So I did some Googling around and found this article about a Wall Street Journal report on what's actually happening. Remember Hachette's fight with Amazon? You probably do; almost every author took Hachette's side in a remarkable display of naked greed sated only by soaking their readers out of every last penny for mostly terrible books courage. Hachette and a few other publishers "won" the "right" to set their own prices on Amazon, a model called "Agency Pricing." Those publishers have steadily been raising the prices of their bestsellers.  The major publishers' ebooks now cost an average of $10.81, while all other ebooks average just $4.95.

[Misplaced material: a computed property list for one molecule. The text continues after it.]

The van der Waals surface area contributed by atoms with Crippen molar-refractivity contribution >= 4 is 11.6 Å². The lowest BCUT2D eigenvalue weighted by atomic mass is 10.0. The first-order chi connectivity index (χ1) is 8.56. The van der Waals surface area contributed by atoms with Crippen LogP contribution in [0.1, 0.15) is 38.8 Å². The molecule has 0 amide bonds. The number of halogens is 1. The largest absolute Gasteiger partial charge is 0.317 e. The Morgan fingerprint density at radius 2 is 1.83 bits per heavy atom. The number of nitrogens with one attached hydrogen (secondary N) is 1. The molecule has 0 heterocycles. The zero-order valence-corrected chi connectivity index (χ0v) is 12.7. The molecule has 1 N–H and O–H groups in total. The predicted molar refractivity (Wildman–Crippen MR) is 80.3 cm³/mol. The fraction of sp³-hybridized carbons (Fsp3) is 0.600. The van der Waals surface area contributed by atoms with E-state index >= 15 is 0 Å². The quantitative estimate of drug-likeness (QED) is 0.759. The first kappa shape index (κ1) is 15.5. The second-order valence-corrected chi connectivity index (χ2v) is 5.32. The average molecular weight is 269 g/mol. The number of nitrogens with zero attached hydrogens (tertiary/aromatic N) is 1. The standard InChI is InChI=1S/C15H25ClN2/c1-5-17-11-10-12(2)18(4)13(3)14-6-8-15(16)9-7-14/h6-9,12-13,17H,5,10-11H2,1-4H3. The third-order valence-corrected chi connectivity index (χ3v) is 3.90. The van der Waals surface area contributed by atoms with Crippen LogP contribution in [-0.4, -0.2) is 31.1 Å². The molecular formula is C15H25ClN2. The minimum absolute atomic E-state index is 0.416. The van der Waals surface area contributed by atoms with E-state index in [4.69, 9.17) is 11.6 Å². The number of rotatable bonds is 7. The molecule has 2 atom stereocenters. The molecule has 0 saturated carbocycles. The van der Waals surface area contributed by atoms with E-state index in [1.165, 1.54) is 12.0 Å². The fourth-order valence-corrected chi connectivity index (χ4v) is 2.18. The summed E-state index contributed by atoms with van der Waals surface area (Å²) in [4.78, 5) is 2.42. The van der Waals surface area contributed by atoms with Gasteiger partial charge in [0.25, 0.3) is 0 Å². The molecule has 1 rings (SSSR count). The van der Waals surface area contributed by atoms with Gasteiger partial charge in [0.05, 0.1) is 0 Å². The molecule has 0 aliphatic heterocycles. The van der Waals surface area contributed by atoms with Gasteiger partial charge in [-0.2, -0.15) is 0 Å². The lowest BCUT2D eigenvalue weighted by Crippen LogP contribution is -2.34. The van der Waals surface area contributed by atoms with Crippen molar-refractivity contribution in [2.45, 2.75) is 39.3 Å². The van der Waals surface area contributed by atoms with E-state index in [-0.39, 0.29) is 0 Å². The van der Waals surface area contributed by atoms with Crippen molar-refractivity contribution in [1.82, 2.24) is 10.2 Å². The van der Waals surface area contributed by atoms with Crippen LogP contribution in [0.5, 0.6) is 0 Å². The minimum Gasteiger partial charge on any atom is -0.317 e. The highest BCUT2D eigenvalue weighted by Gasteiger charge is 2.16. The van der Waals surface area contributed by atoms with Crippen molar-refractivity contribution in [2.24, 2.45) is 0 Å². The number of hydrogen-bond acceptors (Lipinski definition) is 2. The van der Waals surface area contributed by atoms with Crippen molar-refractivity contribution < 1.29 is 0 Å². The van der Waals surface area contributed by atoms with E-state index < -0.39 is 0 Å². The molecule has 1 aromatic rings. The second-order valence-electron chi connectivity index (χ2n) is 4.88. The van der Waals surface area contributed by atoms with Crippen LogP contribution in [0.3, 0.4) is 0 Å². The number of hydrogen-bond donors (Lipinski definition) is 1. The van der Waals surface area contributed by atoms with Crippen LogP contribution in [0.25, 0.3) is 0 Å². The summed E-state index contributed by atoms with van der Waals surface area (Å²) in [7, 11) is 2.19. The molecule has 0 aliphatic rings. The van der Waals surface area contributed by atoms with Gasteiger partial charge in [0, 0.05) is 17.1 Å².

NOTE: AVERAGES ARE A TERRIBLE WAY TO MEASURE THINGS. The two best measures are the median, and the mode. AVERAGES tell you nothing about individual book prices. Half of hte major publishers' books might be priced at $21.62. The other half might be free. The average would be $10.81.  If we knew the median price, we would know that half of all books were more expensive, and half were less. If we knew the mode price, we would know the most commonly-occurring price. Averages are the lazy man's way of making a (wrong) point.